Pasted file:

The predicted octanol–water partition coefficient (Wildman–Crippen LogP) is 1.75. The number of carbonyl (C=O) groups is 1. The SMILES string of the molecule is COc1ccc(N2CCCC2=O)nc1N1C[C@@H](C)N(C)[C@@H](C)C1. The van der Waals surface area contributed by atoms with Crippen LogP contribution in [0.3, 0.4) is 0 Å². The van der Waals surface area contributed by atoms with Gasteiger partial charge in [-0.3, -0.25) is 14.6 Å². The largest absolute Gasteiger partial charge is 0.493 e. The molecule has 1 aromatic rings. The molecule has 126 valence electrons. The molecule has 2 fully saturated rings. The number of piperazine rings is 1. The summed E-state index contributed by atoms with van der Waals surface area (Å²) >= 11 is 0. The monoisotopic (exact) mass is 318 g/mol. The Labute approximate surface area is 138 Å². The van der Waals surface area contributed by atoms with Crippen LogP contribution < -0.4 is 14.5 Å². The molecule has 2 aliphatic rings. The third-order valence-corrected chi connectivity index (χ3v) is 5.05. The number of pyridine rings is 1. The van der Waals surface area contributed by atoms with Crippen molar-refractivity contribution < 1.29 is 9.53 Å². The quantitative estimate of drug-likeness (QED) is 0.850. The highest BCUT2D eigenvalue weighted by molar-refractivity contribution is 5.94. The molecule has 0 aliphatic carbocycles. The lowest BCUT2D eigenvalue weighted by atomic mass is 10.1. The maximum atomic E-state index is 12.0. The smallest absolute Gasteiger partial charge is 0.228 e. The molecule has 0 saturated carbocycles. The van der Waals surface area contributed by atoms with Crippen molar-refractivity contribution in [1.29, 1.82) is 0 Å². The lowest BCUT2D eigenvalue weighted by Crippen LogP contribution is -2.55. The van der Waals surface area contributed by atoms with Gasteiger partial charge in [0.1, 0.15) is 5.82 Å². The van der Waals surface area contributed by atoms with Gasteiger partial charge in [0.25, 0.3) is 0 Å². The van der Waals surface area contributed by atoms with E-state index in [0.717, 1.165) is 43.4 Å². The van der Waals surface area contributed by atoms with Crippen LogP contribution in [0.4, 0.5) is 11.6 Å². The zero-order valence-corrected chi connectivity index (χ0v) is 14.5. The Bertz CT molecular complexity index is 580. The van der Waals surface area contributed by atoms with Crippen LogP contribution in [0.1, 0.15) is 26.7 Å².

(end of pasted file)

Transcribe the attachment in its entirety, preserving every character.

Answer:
The predicted octanol–water partition coefficient (Wildman–Crippen LogP) is 1.75. The number of carbonyl (C=O) groups is 1. The SMILES string of the molecule is COc1ccc(N2CCCC2=O)nc1N1C[C@@H](C)N(C)[C@@H](C)C1. The van der Waals surface area contributed by atoms with Crippen LogP contribution in [0.3, 0.4) is 0 Å². The van der Waals surface area contributed by atoms with Gasteiger partial charge in [-0.3, -0.25) is 14.6 Å². The largest absolute Gasteiger partial charge is 0.493 e. The molecule has 1 aromatic rings. The molecule has 126 valence electrons. The molecule has 2 fully saturated rings. The number of piperazine rings is 1. The summed E-state index contributed by atoms with van der Waals surface area (Å²) >= 11 is 0. The monoisotopic (exact) mass is 318 g/mol. The Labute approximate surface area is 138 Å². The van der Waals surface area contributed by atoms with Crippen LogP contribution < -0.4 is 14.5 Å². The molecule has 2 aliphatic rings. The third-order valence-corrected chi connectivity index (χ3v) is 5.05. The number of pyridine rings is 1. The van der Waals surface area contributed by atoms with Crippen molar-refractivity contribution < 1.29 is 9.53 Å². The quantitative estimate of drug-likeness (QED) is 0.850. The highest BCUT2D eigenvalue weighted by molar-refractivity contribution is 5.94. The molecule has 0 aliphatic carbocycles. The lowest BCUT2D eigenvalue weighted by atomic mass is 10.1. The maximum atomic E-state index is 12.0. The smallest absolute Gasteiger partial charge is 0.228 e. The molecule has 0 saturated carbocycles. The van der Waals surface area contributed by atoms with Crippen molar-refractivity contribution in [1.29, 1.82) is 0 Å². The lowest BCUT2D eigenvalue weighted by Crippen LogP contribution is -2.55. The van der Waals surface area contributed by atoms with Gasteiger partial charge in [0.1, 0.15) is 5.82 Å². The van der Waals surface area contributed by atoms with Gasteiger partial charge in [0.25, 0.3) is 0 Å². The van der Waals surface area contributed by atoms with E-state index in [0.717, 1.165) is 43.4 Å². The van der Waals surface area contributed by atoms with Crippen LogP contribution in [0.4, 0.5) is 11.6 Å². The zero-order valence-corrected chi connectivity index (χ0v) is 14.5. The Bertz CT molecular complexity index is 580. The van der Waals surface area contributed by atoms with Crippen LogP contribution in [0.1, 0.15) is 26.7 Å².